Rio Tinto completes first fully digitalised Iron Ore trade

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Rio Tinto
A Rio Tinto iron ore shiploader in Australia's Pilbara.

A blockchain-based ‘intelligent contract platform’ has been used by mining giant Rio Tinto to complete a fully digitalised iron ore trade.

The recently-completed trade was executed between Rio and Metals trading company, Cargill, using the intelligent contract platform developed by Sweedish-based company Chinasay.

While it usually takes several days for commodity contracts to settle, the companies were able to complete the fully digitalised trade in under two hours.

“This is a technological milestone for the industry, and we are delighted Rio Tinto and Cargill Metals chose to partner with us and use our ICP as the core technology to create this advance,” says Chinasay CEO, Colin Hayward.


The successful trade is expected to encourage the use of blockchain technology throughout the ferrous metals industry according to Lee Kirk, Managing Director of Cargill’s Metals business.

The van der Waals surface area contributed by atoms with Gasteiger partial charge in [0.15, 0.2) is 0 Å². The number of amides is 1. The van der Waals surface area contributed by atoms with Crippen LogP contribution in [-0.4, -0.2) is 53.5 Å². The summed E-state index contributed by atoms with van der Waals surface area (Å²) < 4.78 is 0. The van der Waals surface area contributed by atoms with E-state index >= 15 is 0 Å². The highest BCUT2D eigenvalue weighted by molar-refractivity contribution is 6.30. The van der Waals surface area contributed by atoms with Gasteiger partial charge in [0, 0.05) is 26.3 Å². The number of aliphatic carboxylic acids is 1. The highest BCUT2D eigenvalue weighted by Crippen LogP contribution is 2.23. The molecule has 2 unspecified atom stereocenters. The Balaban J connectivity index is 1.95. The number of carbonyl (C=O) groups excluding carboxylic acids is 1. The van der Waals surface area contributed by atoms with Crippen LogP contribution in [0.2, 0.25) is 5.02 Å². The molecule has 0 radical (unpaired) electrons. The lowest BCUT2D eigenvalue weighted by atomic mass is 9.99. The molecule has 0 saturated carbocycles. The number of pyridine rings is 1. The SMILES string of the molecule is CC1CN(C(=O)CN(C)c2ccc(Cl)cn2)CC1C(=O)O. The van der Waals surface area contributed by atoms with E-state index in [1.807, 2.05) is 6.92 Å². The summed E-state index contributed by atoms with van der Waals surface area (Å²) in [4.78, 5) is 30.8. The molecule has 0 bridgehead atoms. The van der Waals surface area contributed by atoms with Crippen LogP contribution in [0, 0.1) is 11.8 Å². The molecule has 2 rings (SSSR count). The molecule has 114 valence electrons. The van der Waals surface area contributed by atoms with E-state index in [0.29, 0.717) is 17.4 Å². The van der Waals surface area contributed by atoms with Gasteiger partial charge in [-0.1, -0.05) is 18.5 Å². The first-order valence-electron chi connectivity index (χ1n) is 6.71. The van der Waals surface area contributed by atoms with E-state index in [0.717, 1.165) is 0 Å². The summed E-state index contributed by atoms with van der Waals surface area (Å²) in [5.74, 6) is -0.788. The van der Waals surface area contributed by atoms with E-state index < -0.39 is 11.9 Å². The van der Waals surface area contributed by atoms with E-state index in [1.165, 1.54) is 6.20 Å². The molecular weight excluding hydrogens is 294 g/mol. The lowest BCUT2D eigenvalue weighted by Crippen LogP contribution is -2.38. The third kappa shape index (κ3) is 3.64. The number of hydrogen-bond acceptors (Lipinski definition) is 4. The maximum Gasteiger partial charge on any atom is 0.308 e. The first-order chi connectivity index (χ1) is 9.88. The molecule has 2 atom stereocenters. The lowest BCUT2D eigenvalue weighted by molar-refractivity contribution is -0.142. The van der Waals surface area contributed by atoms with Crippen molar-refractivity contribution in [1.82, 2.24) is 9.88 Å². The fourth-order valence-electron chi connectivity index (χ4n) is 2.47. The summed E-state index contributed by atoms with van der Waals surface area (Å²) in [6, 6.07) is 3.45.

“This is a great example of how we can leverage advancements in technology to benefit from increased speed, transparency, and efficiencies that enable us to serve our customers and suppliers better,” says Kirk.

Blockchain trade follows Rio Tinto ‘letter-of-credit’ transaction

Rio Tinto and Cargill are becoming blockchain pioneers in the metals trading sector. Both companies are continuing to invest in blockchain research and development.

In November last year, Rio and Cargill used blockchain to complete a payment for iron ore shipped from Australia to China.

International bank, BNP Paribas issued a letter of credit over a blockchain on behalf of Cargill to HSBC Singapore, acting on behalf of Rio Tinto.

While only the final payment in the process used blockchain, it was a precursor to the fully digitalised trade just executed.

“Blockchain technology is an important pillar in our innovation agenda and we believe that transactions like this one will help achieve greater efficiency and transparency in trade finance for the benefit of all players in this space,” said BNP Paribas executive, Zoran Lozevski at the time.

“The future of trade finance is digital and paperless, and BNP Paribas is pleased to be at the forefront of changes that will make facilitating trade even easier for our clients.”

Private sector leading blockchain research and development

Leigh Travers, the CEO of Australian blockchain technology development company, DigitalX, recently wrote an opinion piece for Micky News, criticising governments for dragging their feet on blockchain adoption.

“Why wouldn’t you back what’s been called ‘the biggest technological revolution since the internet’?” he wrote.